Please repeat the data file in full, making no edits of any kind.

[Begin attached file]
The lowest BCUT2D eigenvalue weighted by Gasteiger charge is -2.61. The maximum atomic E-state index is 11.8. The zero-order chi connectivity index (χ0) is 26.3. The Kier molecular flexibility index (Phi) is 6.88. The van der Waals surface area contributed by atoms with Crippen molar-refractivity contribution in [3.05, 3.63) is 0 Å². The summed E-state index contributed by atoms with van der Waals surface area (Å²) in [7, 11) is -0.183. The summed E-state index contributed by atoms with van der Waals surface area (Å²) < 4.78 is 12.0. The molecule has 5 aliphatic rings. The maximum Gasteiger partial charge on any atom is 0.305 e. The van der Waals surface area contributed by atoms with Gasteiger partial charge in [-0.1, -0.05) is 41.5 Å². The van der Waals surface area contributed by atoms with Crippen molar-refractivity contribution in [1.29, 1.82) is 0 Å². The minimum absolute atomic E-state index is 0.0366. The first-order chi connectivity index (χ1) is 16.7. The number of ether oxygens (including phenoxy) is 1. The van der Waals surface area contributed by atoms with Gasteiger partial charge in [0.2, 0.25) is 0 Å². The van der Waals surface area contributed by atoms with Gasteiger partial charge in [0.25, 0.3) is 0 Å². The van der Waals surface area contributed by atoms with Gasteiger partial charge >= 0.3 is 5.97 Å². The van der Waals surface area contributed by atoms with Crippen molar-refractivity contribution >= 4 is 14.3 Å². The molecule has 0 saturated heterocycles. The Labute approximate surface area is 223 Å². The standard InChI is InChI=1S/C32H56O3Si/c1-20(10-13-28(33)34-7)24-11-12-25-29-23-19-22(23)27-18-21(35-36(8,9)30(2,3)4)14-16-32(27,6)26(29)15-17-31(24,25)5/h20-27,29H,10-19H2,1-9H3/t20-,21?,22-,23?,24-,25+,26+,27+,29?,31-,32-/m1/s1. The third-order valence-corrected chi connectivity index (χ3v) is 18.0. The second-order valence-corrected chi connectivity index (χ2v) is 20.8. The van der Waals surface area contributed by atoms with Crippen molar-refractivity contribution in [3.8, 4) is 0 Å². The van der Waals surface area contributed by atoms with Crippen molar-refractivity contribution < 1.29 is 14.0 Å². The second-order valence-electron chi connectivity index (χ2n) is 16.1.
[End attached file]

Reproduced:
The lowest BCUT2D eigenvalue weighted by Gasteiger charge is -2.61. The maximum atomic E-state index is 11.8. The zero-order chi connectivity index (χ0) is 26.3. The Kier molecular flexibility index (Phi) is 6.88. The van der Waals surface area contributed by atoms with Crippen molar-refractivity contribution in [3.05, 3.63) is 0 Å². The summed E-state index contributed by atoms with van der Waals surface area (Å²) in [7, 11) is -0.183. The summed E-state index contributed by atoms with van der Waals surface area (Å²) < 4.78 is 12.0. The molecule has 5 aliphatic rings. The maximum Gasteiger partial charge on any atom is 0.305 e. The van der Waals surface area contributed by atoms with Gasteiger partial charge in [-0.1, -0.05) is 41.5 Å². The van der Waals surface area contributed by atoms with Crippen molar-refractivity contribution in [1.29, 1.82) is 0 Å². The minimum absolute atomic E-state index is 0.0366. The first-order chi connectivity index (χ1) is 16.7. The number of ether oxygens (including phenoxy) is 1. The van der Waals surface area contributed by atoms with Gasteiger partial charge in [0.2, 0.25) is 0 Å². The van der Waals surface area contributed by atoms with Gasteiger partial charge in [0.25, 0.3) is 0 Å². The van der Waals surface area contributed by atoms with Gasteiger partial charge >= 0.3 is 5.97 Å². The van der Waals surface area contributed by atoms with Crippen molar-refractivity contribution >= 4 is 14.3 Å². The molecule has 0 saturated heterocycles. The Labute approximate surface area is 223 Å². The standard InChI is InChI=1S/C32H56O3Si/c1-20(10-13-28(33)34-7)24-11-12-25-29-23-19-22(23)27-18-21(35-36(8,9)30(2,3)4)14-16-32(27,6)26(29)15-17-31(24,25)5/h20-27,29H,10-19H2,1-9H3/t20-,21?,22-,23?,24-,25+,26+,27+,29?,31-,32-/m1/s1. The third-order valence-corrected chi connectivity index (χ3v) is 18.0. The second-order valence-corrected chi connectivity index (χ2v) is 20.8. The van der Waals surface area contributed by atoms with Crippen molar-refractivity contribution in [3.8, 4) is 0 Å². The van der Waals surface area contributed by atoms with Crippen molar-refractivity contribution < 1.29 is 14.0 Å². The second-order valence-electron chi connectivity index (χ2n) is 16.1.